According to Politico, Tucker Carlson told associates that he voted for Kanye West in the 2020 election. One source said, "He [Carlson] and Kanye get along. They both regularly find themselves in the crosshairs. They're both pro-life."

Carlson and West reportedly met. Shortly before the 2020 election, the cable host visited West at the musician's ranch, which covers thousands of acres in Cody, Wyoming (via Realtor). Carlson seemed to have endeared himself to Kanye when he said, in response to Kayne's diatribe at the White House (via New Wave Films), "An anonymous family member explained that he is experiencing a bipolar episode. Maybe he is? We don't know. But it doesn't mean what he said was wrong."

If Carlson did indeed vote for Kanye West, it would be a rare voting endorsement from the host, who claims to abstain from national elections. Carlson told Business Insider, "I never vote, so that's the truth. I didn't vote this time, I never do." While Carlson and Kanye may well be friendly, others suspect that Carlson's supposed vote reflects the internal politics at Fox News. "It's his way of saying that he's not just another Trumpette at Fox News like Sean Hannity," one source told Politico.

He was committed to bow ties for 22 years

"Tucker Carlson, the guy with the bow tie?" is a reaction that may be heard from those less familiar with the Fox News host. What many don't realize is that Carlson gave up the bow tie back in 2006, back when his image and career were on the rocks (via The New Yorker).

Carlson first donned a bow tie in 1984 as a 10th-grade student at St. George, a private boarding school in Rhode Island. The accessory became his signature garment through his teens, 20s, and early 30s, punctuating his mischievous, preppy contrarianism.
It's hard to believe that Carlson had a show on MSNBC, but he did, and the broadcaster promoted it with the tagline "The Man. The Legend. The Bow Tie." However, behind the scenes, producers mounted a campaign against the bow ties as they felt they caricatured Carlson, who conceded live on air on April 11, 2006, "I like bow ties, and I certainly spent a lot of time defending them. But, from now on, I'm going without."

However, Carlson donned the bow tie a few months later, in September 2006, during a performance on "Dancing with the Stars." Despite his enthusiams, Carlson's routine with Elena Grinenko was described as an "awful mess" by Bruno Tonioli, who added that Carlson looked like he was "sitting on the toilet ... I'm sorry, that was dreadful!"

He gave up and alcohol and nicotine

In 2002, when he was about 33, Tucker Carlson gave up booze for good (via The New Yorker). He had given up nicotine a few years prior owing to the "dark forces of health," but the drinking proved to be enjoyable a little while longer. The drinking stopped when "neither the pleasant nights nor the unpleasant mornings were improving his life."

Carlson may have gone cold turkey with alcohol, but he indulges his addictive tendencies with nicotine gum, which he buys in bulk from New Zealand. He is said to chew "constantly," according to Kelefa Sanneh's profile in The New Yorker, stopping only for meals and filming. According to Quit Smoking Hypnosis, nicotine gum is "generally safe" during a 12-week course. However, for long-term users such as Carlson, there are some possible side effects, including ​​high blood pressure, irregular heartbeat, increased heart rate, headaches, nausea, dizziness, coughing, mouth ulcers, and more.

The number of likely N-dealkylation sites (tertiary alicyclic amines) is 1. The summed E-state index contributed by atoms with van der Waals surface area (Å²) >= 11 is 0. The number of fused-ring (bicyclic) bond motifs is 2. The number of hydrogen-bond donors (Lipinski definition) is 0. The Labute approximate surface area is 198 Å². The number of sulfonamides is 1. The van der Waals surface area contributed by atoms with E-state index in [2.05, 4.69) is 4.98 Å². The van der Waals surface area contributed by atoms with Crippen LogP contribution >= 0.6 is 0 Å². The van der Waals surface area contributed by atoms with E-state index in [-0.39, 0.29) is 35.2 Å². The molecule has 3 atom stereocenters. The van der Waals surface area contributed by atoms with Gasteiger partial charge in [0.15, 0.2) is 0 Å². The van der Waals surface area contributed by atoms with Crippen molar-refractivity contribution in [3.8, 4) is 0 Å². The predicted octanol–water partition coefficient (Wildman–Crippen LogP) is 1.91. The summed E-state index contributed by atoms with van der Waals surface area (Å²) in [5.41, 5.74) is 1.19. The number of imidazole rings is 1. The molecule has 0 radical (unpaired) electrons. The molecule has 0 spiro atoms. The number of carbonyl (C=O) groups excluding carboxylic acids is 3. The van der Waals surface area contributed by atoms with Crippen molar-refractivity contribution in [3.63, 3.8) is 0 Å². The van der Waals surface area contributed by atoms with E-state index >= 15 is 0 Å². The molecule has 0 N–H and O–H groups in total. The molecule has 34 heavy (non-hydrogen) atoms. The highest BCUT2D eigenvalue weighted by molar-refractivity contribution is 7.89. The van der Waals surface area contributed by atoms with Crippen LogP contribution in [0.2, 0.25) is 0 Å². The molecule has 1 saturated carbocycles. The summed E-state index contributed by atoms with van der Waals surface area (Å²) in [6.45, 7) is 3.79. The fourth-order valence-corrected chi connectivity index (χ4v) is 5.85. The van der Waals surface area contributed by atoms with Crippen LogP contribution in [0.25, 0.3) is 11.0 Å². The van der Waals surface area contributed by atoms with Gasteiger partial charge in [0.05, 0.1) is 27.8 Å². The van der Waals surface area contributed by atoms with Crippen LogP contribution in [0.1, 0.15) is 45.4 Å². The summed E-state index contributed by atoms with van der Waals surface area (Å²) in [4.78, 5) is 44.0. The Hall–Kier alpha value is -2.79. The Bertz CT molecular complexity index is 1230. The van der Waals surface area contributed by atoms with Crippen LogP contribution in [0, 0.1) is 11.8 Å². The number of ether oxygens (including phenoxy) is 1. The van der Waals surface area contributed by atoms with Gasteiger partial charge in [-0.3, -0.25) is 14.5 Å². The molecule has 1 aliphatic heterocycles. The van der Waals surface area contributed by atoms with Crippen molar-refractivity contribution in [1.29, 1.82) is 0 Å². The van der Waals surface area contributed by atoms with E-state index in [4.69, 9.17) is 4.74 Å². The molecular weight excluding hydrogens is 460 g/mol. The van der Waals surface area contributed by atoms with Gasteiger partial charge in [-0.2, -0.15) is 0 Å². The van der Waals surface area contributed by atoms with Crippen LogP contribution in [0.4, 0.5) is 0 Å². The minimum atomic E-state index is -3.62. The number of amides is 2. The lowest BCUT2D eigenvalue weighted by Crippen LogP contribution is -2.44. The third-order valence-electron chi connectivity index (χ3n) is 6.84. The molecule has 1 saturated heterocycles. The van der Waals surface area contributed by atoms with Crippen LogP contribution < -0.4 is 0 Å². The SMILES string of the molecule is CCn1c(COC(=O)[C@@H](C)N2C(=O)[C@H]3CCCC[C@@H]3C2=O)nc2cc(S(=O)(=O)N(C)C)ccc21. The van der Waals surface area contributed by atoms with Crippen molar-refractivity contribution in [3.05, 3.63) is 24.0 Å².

He had emergency back surgery, which gave him empathy for opioid addicts

In November 2021, Tucker Carlson underwent emergency back surgery, which required some very strong medication. In a recording obtained by Vice, the anchor said, "They gave me fentanyl this morning, that did not cure it – they gave me intravenous fentanyl ... And they gave me all kinds of other s***. I was like, 'Fine, go for it.'"

Carlson described the experience as "one of the most traumatic things that's ever happened to me in my whole life, ever." He said, ""I had this spirit of fear within me ... It was super deep. And I just haven't had those feelings since I was in a plane crash 20 years ago this month. I've never had those feelings. I'm always like, 'Yeah, I'm gonna die, I don't care.' And I mean it. But last night I was like, 'Oh s***.'"

The television host said the experience — which he described as the "most interesting thing that's ever happened to me" — demonstrated to him the terrible power of opioids and how they strip people of their "dignity" and "self-respect."

If you or anyone you know is struggling with addiction issues, help is available. Visit the Substance Abuse and Mental Health Services Administration website or contact SAMHSA's National Helpline at 1-800-662-HELP (4357).

He is adamantly opposed to the death penalty

Tucker Carlson may be a conservative, but the anchor told Salon that he was "adamantly" opposed to the death penalty. On June 22, 2000, during the George W. Bush's governorship of Texas — which saw the greatest number of executions in the state's history — Carlson wrote for CNN that the "death penalty deserves more vigorous debate," describing capital punishment as a "complicated and morally disturbing issue."

However, he would contradict that sentiment during the case of Michael Vick, a football player jailed for dog fighting. Carlson said (via The Atlantic), "Michael Vick killed dogs, and he did in a heartless and cruel way. And I think, personally, he should've been executed for that." A week later, though, Carlson said (via Bleacher Report) that he had "overspoke" and he was "not comfortable with the death penalty under any circumstances. Of course I don't think he should be executed." 

Carlson did a U-turn on his support for the Iraq War